Dealing with acne problems? Did you know that there are certain acne-causing bacteria that are also widely spread on individuals with healthy skin?
After looking into the biological effects of various strains of Cutibacterium acnes singled out from human skin, scientists found that the nonpathogenic strain of C. acnes can boost the skin’s resistance against Staphylococcus aureus—a bacteria that can cause infection.
According to the new research’s lead author Ayano Tsuru, it “is likely that C. acnes maintains skin health by inhibiting common pathogens like S. aureus from invading skin tissue.”
The findings in the new study published in the Microbiology Spectrum of the American Society for Microbiology stated that “ribotype (RT) 4 and 8 strains, a classification of bacteria strains based on polymorphisms in rRNA, which are often detected in the skin of individuals suffering from acne, shortened the lifespan of the nematode, while RT6 strains that are often found in the skin of people without acne, did not,” according to a report by ANI.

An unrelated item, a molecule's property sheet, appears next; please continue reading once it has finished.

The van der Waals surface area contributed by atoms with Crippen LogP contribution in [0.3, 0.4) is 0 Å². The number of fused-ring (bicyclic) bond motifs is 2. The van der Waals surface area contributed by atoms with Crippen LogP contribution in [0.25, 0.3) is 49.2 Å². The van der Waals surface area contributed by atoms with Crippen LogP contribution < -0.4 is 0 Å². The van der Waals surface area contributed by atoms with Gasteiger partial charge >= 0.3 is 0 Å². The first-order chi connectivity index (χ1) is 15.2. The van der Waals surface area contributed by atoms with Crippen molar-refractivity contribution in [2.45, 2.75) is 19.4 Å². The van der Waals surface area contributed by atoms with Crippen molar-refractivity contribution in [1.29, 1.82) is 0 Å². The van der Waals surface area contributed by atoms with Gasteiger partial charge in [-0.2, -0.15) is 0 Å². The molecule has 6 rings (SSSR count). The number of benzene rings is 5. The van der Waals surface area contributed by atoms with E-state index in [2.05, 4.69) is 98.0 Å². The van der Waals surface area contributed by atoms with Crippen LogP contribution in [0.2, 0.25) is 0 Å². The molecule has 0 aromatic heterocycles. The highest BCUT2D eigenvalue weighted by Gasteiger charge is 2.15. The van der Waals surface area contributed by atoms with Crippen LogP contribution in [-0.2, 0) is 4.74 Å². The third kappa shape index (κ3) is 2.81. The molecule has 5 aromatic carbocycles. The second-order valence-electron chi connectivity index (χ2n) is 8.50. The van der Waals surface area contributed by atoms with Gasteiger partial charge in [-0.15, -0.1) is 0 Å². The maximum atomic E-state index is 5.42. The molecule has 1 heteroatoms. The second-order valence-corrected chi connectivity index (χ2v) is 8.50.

The collaborative research by Osaka City University and Okayama University discovered the other side of acne bacteria that can yield some benefits on the skin through the ribotypes associated with the absence of acne.
“This reminds us that when evaluating the biological effects of certain bacteria, there is a need for a discussion at the strain level,” said Eriko Kage-Nakadai—a professor at the OCU Graduate School of Human Life Science who also worked as a study advisor.
Looking for ways to take better care of your skin? Follow these beauty gurus and dermatologists on TikTok for some tips and tricks that might help.